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31 Articles

Climate Models Have Been Predicting Too Much Warming

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Dr. John Christy argues that the surface energy balance is like a tug-of-war with cooling factors against the sum of three warming factors; downward atmospheric radiation, solar radiation, and our extra greenhouse gases (GHG), mostly carbon dioxide. Our emissions of GHG are about 0.34% of the total warming factors. Christy removed the effects of ENSO and volcanoes from the 38-years of satellite temperature data and found the remaining temperature trend is 0.095 °C/decade. The average troposphere temperature rise would be 1.1 °C at the time when CO2 levels double. The corresponding value of the climate models' average is 2.3 °C, so the models over-warm the atmosphere by more than a factor of 2. The models project a warming in the tropics between altitudes 9 - 12 km of 0.44 °C/decade, but the observation (weather balloons etc.) show only about 1/3 of that. The models are wrong be a factor of three! This paper is based a talk given by Dr. John Christy at the Palace of Westminster, U.K. on 8 May 2019.

Do Atmosphere Temperatures Support Greenhouse Gas Warming Theory?

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This paper evaluated the atmospheric temperature trends of the UAH satellite temperature record to determine if the data supports the theory that global warming is mainly due to the increase in greenhouse gases (GHG). Four metrics of the GHG theory were compared to the data. Each of the four metrics is contrary to GHG theory. The atmospheric temperature data does not support the GHG theory, but contradicts it. The paper also investigated the temperature variability of the troposphere and the lower stratosphere and to determine whether these are associated. It shows the intrinsic properties of the thermal regime in the lower stratosphere are not associated with the thermal regime in the troposphere.

In Search Of Autonomous Regulatory Processes In The Global Atmosphere

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Dr. Arthur Rörsch prepared this working paper which re-considers the equilibrium model for the earth's greenhouse effect by studying the diural surface temperature cycle as a dynamic stabilization mechanism. The radiative, convection and evaporation effects of water is examined quantitatively using a model of the temperature variation during the diurnal cycle. The wind and water interactions responsible for evaporation and associated convection strongly limits the radiative warming effects of increasing carbon dioxide concentrations in the atmosphere. The author encourages readers to make comments at his website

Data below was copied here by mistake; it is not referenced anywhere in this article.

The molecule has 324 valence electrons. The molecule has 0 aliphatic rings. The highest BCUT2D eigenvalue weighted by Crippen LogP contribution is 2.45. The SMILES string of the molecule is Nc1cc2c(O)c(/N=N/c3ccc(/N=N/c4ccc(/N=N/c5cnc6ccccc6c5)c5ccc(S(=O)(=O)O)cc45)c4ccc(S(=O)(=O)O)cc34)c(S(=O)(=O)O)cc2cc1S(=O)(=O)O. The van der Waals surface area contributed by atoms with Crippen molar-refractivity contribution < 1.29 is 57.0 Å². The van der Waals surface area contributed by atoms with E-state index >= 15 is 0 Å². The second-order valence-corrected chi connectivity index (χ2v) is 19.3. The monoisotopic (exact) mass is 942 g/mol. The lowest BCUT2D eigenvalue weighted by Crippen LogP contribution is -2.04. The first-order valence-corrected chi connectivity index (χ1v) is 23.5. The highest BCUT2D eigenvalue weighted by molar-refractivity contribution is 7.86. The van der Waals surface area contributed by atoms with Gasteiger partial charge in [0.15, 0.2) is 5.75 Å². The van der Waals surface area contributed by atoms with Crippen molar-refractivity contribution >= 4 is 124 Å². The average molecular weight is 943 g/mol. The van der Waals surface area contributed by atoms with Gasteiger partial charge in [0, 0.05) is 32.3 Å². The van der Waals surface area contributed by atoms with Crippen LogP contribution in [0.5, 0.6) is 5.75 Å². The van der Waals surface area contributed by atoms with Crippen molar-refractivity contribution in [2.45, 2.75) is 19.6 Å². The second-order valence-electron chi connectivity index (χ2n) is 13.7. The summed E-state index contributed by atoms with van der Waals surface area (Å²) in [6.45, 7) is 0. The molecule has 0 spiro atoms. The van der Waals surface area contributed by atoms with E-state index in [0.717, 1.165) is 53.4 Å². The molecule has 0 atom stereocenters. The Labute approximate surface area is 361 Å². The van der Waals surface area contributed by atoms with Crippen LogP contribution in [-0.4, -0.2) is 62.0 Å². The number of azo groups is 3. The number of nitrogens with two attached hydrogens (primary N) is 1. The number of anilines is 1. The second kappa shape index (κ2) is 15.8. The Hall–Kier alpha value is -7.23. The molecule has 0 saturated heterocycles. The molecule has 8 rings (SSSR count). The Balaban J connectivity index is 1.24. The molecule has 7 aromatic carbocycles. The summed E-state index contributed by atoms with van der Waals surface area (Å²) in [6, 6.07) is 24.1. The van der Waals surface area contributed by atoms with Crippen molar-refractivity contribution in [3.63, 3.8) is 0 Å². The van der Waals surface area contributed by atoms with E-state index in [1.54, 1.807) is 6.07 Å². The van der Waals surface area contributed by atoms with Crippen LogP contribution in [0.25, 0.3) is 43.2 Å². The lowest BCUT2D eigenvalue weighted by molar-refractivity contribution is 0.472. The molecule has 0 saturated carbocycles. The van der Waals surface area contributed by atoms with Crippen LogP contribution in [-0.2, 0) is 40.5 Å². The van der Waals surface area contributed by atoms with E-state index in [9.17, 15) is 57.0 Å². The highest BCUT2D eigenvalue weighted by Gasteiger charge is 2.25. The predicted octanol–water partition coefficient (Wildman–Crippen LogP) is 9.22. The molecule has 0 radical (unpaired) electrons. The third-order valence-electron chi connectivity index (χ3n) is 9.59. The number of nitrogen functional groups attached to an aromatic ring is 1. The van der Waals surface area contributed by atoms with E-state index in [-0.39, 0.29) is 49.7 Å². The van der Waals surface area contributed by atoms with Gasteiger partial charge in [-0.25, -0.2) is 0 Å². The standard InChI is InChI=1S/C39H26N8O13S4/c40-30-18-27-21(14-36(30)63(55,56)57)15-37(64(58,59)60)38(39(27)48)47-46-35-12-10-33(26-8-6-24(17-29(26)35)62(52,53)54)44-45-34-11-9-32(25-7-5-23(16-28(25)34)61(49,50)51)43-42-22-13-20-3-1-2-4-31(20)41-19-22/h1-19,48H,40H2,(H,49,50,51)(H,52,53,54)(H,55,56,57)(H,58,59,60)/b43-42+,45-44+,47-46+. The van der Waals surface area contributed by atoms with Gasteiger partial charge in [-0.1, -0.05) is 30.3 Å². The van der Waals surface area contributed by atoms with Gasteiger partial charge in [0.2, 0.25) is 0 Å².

Uncertainties in Greenhouse Gas Induced Climate Change

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Friends of Science advisor Madhav L. Khandekar wrote a report describing the uncertainties in greenhouse gas induced climate change and problems with climate models, dated March 2000. Since then the discrepancies between the climate model's hindcasts and the climate measurements have only grown larger. The mean surface temperature increase during 1978 to 1997 was 0.32°C, however, the impact of urbanization and land-use changes may have contributed about 0.1°C to that increase. The temperature trend in the lower atmosphere 1979-1998 was about 0.10°C/decade which is much less that the 0.16°C/decade at the surface, contrary to theory. The cause of the temperature change is a combination of natural variability including solar effect and anthropogenic sources. There are large uncertainties in radiative forcings by aerosols, which may offset a significant part of the greenhouse gas forcing, and in cloud and sea ice cover.

Correcting Flaws in Global Warming Projections

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Ron Clutz wrote a summary of a paper published posthumously of Dr. Bill Gray’s understanding of global warming/climate change. The global climate models (GCM) all project than an increase in CO2 warming leads to an increase in atmospheric water vapour. This results in the water vapour, which is a strong greenhouse gas, to cause further warming. In contrast to this positive feedback built into GCMs, Dr. Gray believes that there is a negative feedback, meaning that the temperature rise would be less than the direct effect of the theoretical CO2 warming. The paper says “CO2 warming ultimately results in less water vapour (not more) in the upper troposphere. The GCMs therefore predict unrealistic warming of global temperature. He hypothesize that the Earth’s energy balance is regulated by precipitation (primarily via deep cumulonimbus convection) and that this precipitation counteracts warming due to CO2.�?